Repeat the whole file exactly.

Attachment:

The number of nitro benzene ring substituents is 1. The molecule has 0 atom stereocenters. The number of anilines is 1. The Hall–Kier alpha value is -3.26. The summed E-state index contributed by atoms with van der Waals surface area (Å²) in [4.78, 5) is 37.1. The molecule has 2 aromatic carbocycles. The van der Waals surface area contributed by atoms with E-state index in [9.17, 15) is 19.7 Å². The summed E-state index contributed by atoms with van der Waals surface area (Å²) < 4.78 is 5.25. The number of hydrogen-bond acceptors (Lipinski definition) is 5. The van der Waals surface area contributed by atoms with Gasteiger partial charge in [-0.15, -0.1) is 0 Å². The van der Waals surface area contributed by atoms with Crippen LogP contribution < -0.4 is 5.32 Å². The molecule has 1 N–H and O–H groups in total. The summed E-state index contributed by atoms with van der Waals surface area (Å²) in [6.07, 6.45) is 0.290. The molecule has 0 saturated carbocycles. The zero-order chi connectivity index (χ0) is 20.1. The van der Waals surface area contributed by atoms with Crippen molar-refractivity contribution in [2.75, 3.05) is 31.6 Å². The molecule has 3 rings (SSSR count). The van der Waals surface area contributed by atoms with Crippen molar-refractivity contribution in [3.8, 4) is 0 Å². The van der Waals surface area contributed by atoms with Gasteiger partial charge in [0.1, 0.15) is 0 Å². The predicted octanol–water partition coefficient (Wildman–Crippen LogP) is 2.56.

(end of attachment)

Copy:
The number of nitro benzene ring substituents is 1. The molecule has 0 atom stereocenters. The number of anilines is 1. The Hall–Kier alpha value is -3.26. The summed E-state index contributed by atoms with van der Waals surface area (Å²) in [4.78, 5) is 37.1. The molecule has 2 aromatic carbocycles. The van der Waals surface area contributed by atoms with E-state index in [9.17, 15) is 19.7 Å². The summed E-state index contributed by atoms with van der Waals surface area (Å²) < 4.78 is 5.25. The number of hydrogen-bond acceptors (Lipinski definition) is 5. The van der Waals surface area contributed by atoms with Gasteiger partial charge in [-0.15, -0.1) is 0 Å². The van der Waals surface area contributed by atoms with Crippen LogP contribution < -0.4 is 5.32 Å². The molecule has 1 N–H and O–H groups in total. The summed E-state index contributed by atoms with van der Waals surface area (Å²) in [6.07, 6.45) is 0.290. The molecule has 0 saturated carbocycles. The zero-order chi connectivity index (χ0) is 20.1. The van der Waals surface area contributed by atoms with Crippen molar-refractivity contribution in [2.75, 3.05) is 31.6 Å². The molecule has 3 rings (SSSR count). The van der Waals surface area contributed by atoms with Crippen molar-refractivity contribution in [3.8, 4) is 0 Å². The van der Waals surface area contributed by atoms with Gasteiger partial charge in [0.1, 0.15) is 0 Å². The predicted octanol–water partition coefficient (Wildman–Crippen LogP) is 2.56.